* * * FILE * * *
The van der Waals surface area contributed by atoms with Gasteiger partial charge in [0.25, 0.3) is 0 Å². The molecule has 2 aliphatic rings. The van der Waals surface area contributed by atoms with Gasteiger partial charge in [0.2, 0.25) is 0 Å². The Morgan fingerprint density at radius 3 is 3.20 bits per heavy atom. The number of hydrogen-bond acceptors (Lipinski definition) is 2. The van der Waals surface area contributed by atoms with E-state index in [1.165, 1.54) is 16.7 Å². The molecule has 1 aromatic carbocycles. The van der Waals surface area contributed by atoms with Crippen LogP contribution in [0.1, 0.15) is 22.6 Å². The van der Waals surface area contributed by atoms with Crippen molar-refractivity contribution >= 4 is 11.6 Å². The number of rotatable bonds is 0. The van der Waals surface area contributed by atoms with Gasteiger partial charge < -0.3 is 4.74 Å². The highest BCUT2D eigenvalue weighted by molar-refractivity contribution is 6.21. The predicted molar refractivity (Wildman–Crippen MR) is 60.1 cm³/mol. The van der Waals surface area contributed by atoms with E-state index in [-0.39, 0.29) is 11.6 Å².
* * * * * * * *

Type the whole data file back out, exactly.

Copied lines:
The van der Waals surface area contributed by atoms with Gasteiger partial charge in [0.25, 0.3) is 0 Å². The molecule has 2 aliphatic rings. The van der Waals surface area contributed by atoms with Gasteiger partial charge in [0.2, 0.25) is 0 Å². The Morgan fingerprint density at radius 3 is 3.20 bits per heavy atom. The number of hydrogen-bond acceptors (Lipinski definition) is 2. The van der Waals surface area contributed by atoms with E-state index in [1.165, 1.54) is 16.7 Å². The molecule has 1 aromatic carbocycles. The van der Waals surface area contributed by atoms with Crippen LogP contribution in [0.1, 0.15) is 22.6 Å². The van der Waals surface area contributed by atoms with Crippen molar-refractivity contribution >= 4 is 11.6 Å². The number of rotatable bonds is 0. The van der Waals surface area contributed by atoms with Gasteiger partial charge < -0.3 is 4.74 Å². The highest BCUT2D eigenvalue weighted by molar-refractivity contribution is 6.21. The predicted molar refractivity (Wildman–Crippen MR) is 60.1 cm³/mol. The van der Waals surface area contributed by atoms with E-state index in [-0.39, 0.29) is 11.6 Å².